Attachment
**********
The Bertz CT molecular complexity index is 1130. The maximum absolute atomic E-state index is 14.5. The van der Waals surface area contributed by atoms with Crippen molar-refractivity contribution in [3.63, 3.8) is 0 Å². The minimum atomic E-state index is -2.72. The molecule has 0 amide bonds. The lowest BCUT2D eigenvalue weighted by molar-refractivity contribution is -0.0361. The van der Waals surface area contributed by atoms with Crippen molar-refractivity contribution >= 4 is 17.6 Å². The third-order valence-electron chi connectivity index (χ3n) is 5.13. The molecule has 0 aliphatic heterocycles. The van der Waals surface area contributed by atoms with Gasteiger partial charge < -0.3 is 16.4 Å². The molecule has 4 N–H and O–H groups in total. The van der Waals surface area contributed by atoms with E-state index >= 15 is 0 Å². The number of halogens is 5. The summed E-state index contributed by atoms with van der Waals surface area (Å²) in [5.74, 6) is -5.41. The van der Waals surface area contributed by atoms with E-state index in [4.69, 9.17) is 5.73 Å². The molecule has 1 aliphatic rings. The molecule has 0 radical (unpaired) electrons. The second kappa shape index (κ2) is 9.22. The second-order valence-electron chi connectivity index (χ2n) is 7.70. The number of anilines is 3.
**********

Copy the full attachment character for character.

The Bertz CT molecular complexity index is 1130. The maximum absolute atomic E-state index is 14.5. The van der Waals surface area contributed by atoms with Crippen molar-refractivity contribution in [3.63, 3.8) is 0 Å². The minimum atomic E-state index is -2.72. The molecule has 0 amide bonds. The lowest BCUT2D eigenvalue weighted by molar-refractivity contribution is -0.0361. The van der Waals surface area contributed by atoms with Crippen molar-refractivity contribution >= 4 is 17.6 Å². The third-order valence-electron chi connectivity index (χ3n) is 5.13. The molecule has 0 aliphatic heterocycles. The van der Waals surface area contributed by atoms with Gasteiger partial charge < -0.3 is 16.4 Å². The molecule has 4 N–H and O–H groups in total. The van der Waals surface area contributed by atoms with E-state index >= 15 is 0 Å². The number of halogens is 5. The summed E-state index contributed by atoms with van der Waals surface area (Å²) in [5.74, 6) is -5.41. The van der Waals surface area contributed by atoms with E-state index in [4.69, 9.17) is 5.73 Å². The molecule has 1 aliphatic rings. The molecule has 0 radical (unpaired) electrons. The second kappa shape index (κ2) is 9.22. The second-order valence-electron chi connectivity index (χ2n) is 7.70. The number of anilines is 3.